A baseball player, who has to depend on a strong arm or a sharp batting eye to break into the lineup, can have his day in the sun come and go overnight. Laura Ingalls Wilder hadn’t even begun her writing career at that age; she wasn’t even “Laura Ingalls Wilder,” for that matter. Rather she would have been known as “Laura,” “Bess,” “Bessie,” or “Mrs. A. J. Wilder” to friends, neighbors, and acquaintances. 28
Laura Ingalls Wilder was the pen name she began to use when she started writing magazine articles and books
Her first professional writing consisted of articles for farm newspapers, mainly for the Missouri Ruralist, which she contributed to from 1911 to 1924. In her twice?a?month columns in the Ruralist, Wilder gave helpful household hints, told stories about everyday life, provided advice about living with other people, commented on events in the news, and-every once in a while-hearkened back to her childhood and related stories about her and her family altcom free trial that she dredged up from her memory bank. By the time that she started writing her autobiography in 1930 and then autobiographical novels between 1932 and 1943, she was relying almost completely upon her memory of events that had occurred half a century earlier. While her ability to recall things that had happened so far in the past was better than average, Wilder frequently became frustrated over her inability to bring back to consciousness events that could have served as grist for her stories. In 1938, while working on her sixth book, The Long Winter, she complained in a letter to Rose, “Strange how my memory fails me on all but the high lights.” 29
What becomes obvious in comparing Wilder’s description of the life she led as a child and young adult with what we are able to ascertain about what actually happened at the time is that her books, while drawing upon actual experience, were highly selective and creative in treatment and emphasis and frequently deviated from actual events. 30 When we read between the lines of her original manuscripts, successive drafts (which Rose also had a lot of input into), and the final versions in book form, we are able to infer much about the process that went on in the production of the books. We can also make some conclusions about how memory operates when a person in her sixties and seventies sets out to recall her life as a child fifty or sixty years earlier.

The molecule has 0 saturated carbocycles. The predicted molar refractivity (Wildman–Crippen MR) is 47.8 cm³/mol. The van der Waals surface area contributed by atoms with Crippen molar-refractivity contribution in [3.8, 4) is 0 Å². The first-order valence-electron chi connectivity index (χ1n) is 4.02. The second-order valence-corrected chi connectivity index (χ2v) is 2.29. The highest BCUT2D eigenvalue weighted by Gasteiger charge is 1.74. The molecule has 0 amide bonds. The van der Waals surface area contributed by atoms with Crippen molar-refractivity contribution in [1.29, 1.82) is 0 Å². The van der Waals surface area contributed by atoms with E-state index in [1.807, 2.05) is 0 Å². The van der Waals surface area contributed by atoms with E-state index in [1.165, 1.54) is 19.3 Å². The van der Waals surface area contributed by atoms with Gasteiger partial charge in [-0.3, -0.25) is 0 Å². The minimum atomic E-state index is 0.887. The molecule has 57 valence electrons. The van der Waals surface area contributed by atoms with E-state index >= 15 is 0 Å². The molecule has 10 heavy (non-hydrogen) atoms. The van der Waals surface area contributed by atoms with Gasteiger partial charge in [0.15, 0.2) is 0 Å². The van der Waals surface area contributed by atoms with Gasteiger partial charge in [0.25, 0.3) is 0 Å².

Recent research on memory has greatly advanced our knowledge about its workings. Rather than operating like a mirror or a photographic film, it is active and creative, often distorting, omitting, combining, or reorganizing past events as it posits an interpretive screen on which our past experiences vaguely and fuzzily march before us. As Edmund Blair Bolles notes, “Emotions, perceptions, and reminders all stir the imagination, and imagination, not storage, is the basis of memory.” 31
Memory, we can postulate, is selective, creative, purposeful, and functional
Interestingly, the year 1932 marked the publication of a breakthrough book in the scientific investigation of memory. Remembering: A Study in Experimental and Social Psychology, by Sir Frederic C. Bartlett of Cambridge University, was not the first study to suggest the heavily constructive nature of memory’s operation, but it was much more systematic than previous works and placed scientific investigation of the problem on a new level of sophistication. Bartlett took direct aim at the view that memory consisted simply of a process of calling up “traces” which are “made and stored up in the organism in the mind.” Utilizing, instead, the concept of “schema,” which refers to “an active organization of past reactions, or of past experiences, which must always be supposed to be operating in any well?adapted organic response,” he fought the notion that memory was primarily or literally some kind of reduplication or reproduction of the experiences of a person. He argued, instead, that construction played much more of a role in memory than reproduction. In sum, “Remembering is not the re?excitation of innumerable fixed, lifeless and fragmentary traces. It is an imaginative reconstruction, or construction, built out of the relation of our attitude towards a whole active mass of organized past reactions or experience, and to a little outstanding detail which commonly appears in image or in language form. It is thus hardly ever really exact, even in the most rudimentary case of rote recapitulation, and it is not at all important that it should be so.” 32